How to Sell Dentistry When No One Wants It
Selling a beautiful piece of jewelry or a vacation in Hawaii is a lot easier than selling an implant supported bridge, right? The jewelry makes you feel beautiful and rich. The Hawaiian vacation is an opportunity to get away to an amazing place with great weather, wonderful food, flower scented trade winds and breathtaking beaches backed by the greenest of tropical mountains. How can a dental bridge top that? It can’t - at least not at the same positive emotional level.
When there is need for dentistry or a perceived value of the service, the ease of patient acceptance is much higher. Need is triggered by pain, a broken tooth in an unsightly location, or an uncomfortable feeling that something unhealthy is imminent because of bad breath or bleeding gums. Once need is established, the patient must accept the fact that there will be a process to go through to get rid of the pain or other problem. There is emotion attached to this process and it is usually not positive. This is where selling dentistry is challenging - because no one wants the process of delivering care, no matter how good it is going to look in the end.
Fear of more pain, needles and other sharp instruments in a very sensitive mouth all create emotions not akin to a nice piece of jewelry or a tropical vacation. If the Hawaiian vacation was contingent upon you rowing to Hawaii in a small boat, it would not have the same positive emotion connected to it. Presenting treatment to patients with the thought of planting a seed for when there is need is more realistic than trying to create a need where, at this point in time, there is no want or desire for procedures that the patient thinks they can have a normal life without.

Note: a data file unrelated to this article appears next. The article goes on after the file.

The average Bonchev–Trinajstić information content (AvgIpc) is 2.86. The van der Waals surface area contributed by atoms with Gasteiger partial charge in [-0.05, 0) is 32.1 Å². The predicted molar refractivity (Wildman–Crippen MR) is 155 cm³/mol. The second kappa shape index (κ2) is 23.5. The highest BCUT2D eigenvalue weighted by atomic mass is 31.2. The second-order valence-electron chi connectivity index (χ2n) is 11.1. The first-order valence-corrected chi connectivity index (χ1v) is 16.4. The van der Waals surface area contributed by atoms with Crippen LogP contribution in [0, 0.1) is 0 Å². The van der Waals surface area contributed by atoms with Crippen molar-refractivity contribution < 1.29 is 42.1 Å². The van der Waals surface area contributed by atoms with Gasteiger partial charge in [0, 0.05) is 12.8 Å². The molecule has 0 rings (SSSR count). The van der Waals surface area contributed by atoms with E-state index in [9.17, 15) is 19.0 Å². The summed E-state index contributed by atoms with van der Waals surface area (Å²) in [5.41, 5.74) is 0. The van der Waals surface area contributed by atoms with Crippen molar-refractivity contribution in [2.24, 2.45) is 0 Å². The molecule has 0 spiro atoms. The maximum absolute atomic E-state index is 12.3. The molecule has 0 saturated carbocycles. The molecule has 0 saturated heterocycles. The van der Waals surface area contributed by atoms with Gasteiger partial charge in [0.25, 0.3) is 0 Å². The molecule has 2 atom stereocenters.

Focus on the emotion attached to the purchase of dental care. Think of the patient’s emotional state when thinking of the process, not the outcome. Sooner or later everyone needs a dentist and that is when you become a want or a dire necessity. If you have communicated positive information in a caring way to your patient, they will want you.
So how do you market to them prior to that triggering event? How do you ensure that when the dental event occurs or they decide it’s time to get that implant supported bridge, they know about your practice and your services, and you are on their short list of potential dentists?
Marketing is everything you do. Your knowledge, experience, empathy, fairness, professionally trained staff, dedication to customer service, track record of satisfied patients who have received the same type of treatment proposed, excellent media reviews, patient centered hours and financial options are just a few of the components of your brand. Be someone who is hard to forget because of the extra kindness and concern demonstrated. In other words, create a positive emotional connection to your patients. Envision how you will help your patient get over the very thing they’re afraid of. This means truly understanding the psychology of your patients at the time of presenting treatment.
Sit down with your team and focus on how you deliver dental care. Discuss what each of you can do to make the process more comfortable, emotionally calming and positive for the patient. Everyone has their own ways of achieving relaxation and comfort, and these ways can be shared to create a standard of care for patients that is offered at the time the treatment options are being discussed.
Years ago I worked in a practice for a very kind and thoughtful dentist. Many patients would literally fall asleep in the dental chair during procedures because they were so at ease. When it came to wanting the dental care there was no hesitation based on the process, as they knew they were in good hands.
If you want to explore better ways of presenting treatment to patients and learn what you can do to gain more treatment acceptance, sign up for the Treatment Acceptance Course or the Front Office Business Training Course.Forward this article to a friend
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